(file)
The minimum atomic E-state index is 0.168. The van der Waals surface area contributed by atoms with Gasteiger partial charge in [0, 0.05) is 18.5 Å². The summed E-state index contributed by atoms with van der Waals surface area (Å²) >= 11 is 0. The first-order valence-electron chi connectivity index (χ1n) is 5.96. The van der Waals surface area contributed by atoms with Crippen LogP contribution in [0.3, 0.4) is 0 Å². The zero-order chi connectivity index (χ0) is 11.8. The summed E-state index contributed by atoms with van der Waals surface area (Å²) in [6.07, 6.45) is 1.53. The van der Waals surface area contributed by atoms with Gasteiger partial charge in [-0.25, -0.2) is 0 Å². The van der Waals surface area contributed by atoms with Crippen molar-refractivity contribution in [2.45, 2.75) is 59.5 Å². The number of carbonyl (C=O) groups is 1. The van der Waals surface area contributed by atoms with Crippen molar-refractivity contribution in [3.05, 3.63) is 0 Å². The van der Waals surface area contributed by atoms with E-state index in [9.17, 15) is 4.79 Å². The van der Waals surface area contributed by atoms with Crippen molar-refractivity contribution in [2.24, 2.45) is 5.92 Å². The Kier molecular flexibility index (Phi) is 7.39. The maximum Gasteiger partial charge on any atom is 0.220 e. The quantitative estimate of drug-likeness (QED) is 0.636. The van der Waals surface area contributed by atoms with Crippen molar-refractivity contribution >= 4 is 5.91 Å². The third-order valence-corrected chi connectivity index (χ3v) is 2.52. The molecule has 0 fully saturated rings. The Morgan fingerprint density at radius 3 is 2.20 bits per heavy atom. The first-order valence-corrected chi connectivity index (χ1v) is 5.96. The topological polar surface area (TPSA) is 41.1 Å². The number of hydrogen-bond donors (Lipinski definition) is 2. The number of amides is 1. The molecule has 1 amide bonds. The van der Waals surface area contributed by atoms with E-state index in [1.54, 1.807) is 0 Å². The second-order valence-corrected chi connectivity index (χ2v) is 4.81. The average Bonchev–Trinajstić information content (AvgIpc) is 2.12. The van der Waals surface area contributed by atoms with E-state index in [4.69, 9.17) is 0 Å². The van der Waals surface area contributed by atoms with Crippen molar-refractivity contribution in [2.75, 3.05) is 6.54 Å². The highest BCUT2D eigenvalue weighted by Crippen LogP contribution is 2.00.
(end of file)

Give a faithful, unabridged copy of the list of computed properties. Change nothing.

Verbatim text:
The minimum atomic E-state index is 0.168. The van der Waals surface area contributed by atoms with Gasteiger partial charge in [0, 0.05) is 18.5 Å². The summed E-state index contributed by atoms with van der Waals surface area (Å²) >= 11 is 0. The first-order valence-electron chi connectivity index (χ1n) is 5.96. The van der Waals surface area contributed by atoms with Crippen LogP contribution in [0.3, 0.4) is 0 Å². The zero-order chi connectivity index (χ0) is 11.8. The summed E-state index contributed by atoms with van der Waals surface area (Å²) in [6.07, 6.45) is 1.53. The van der Waals surface area contributed by atoms with Gasteiger partial charge in [-0.25, -0.2) is 0 Å². The van der Waals surface area contributed by atoms with Crippen molar-refractivity contribution in [2.45, 2.75) is 59.5 Å². The number of carbonyl (C=O) groups is 1. The van der Waals surface area contributed by atoms with Crippen molar-refractivity contribution in [3.05, 3.63) is 0 Å². The van der Waals surface area contributed by atoms with E-state index in [9.17, 15) is 4.79 Å². The van der Waals surface area contributed by atoms with Crippen molar-refractivity contribution in [2.24, 2.45) is 5.92 Å². The Kier molecular flexibility index (Phi) is 7.39. The maximum Gasteiger partial charge on any atom is 0.220 e. The quantitative estimate of drug-likeness (QED) is 0.636. The van der Waals surface area contributed by atoms with Crippen molar-refractivity contribution >= 4 is 5.91 Å². The third-order valence-corrected chi connectivity index (χ3v) is 2.52. The molecule has 0 fully saturated rings. The Morgan fingerprint density at radius 3 is 2.20 bits per heavy atom. The first-order valence-corrected chi connectivity index (χ1v) is 5.96. The topological polar surface area (TPSA) is 41.1 Å². The number of hydrogen-bond donors (Lipinski definition) is 2. The number of amides is 1. The molecule has 1 amide bonds. The van der Waals surface area contributed by atoms with E-state index in [1.54, 1.807) is 0 Å². The second-order valence-corrected chi connectivity index (χ2v) is 4.81. The average Bonchev–Trinajstić information content (AvgIpc) is 2.12. The van der Waals surface area contributed by atoms with E-state index in [4.69, 9.17) is 0 Å². The van der Waals surface area contributed by atoms with Crippen molar-refractivity contribution in [2.75, 3.05) is 6.54 Å². The highest BCUT2D eigenvalue weighted by Crippen LogP contribution is 2.00.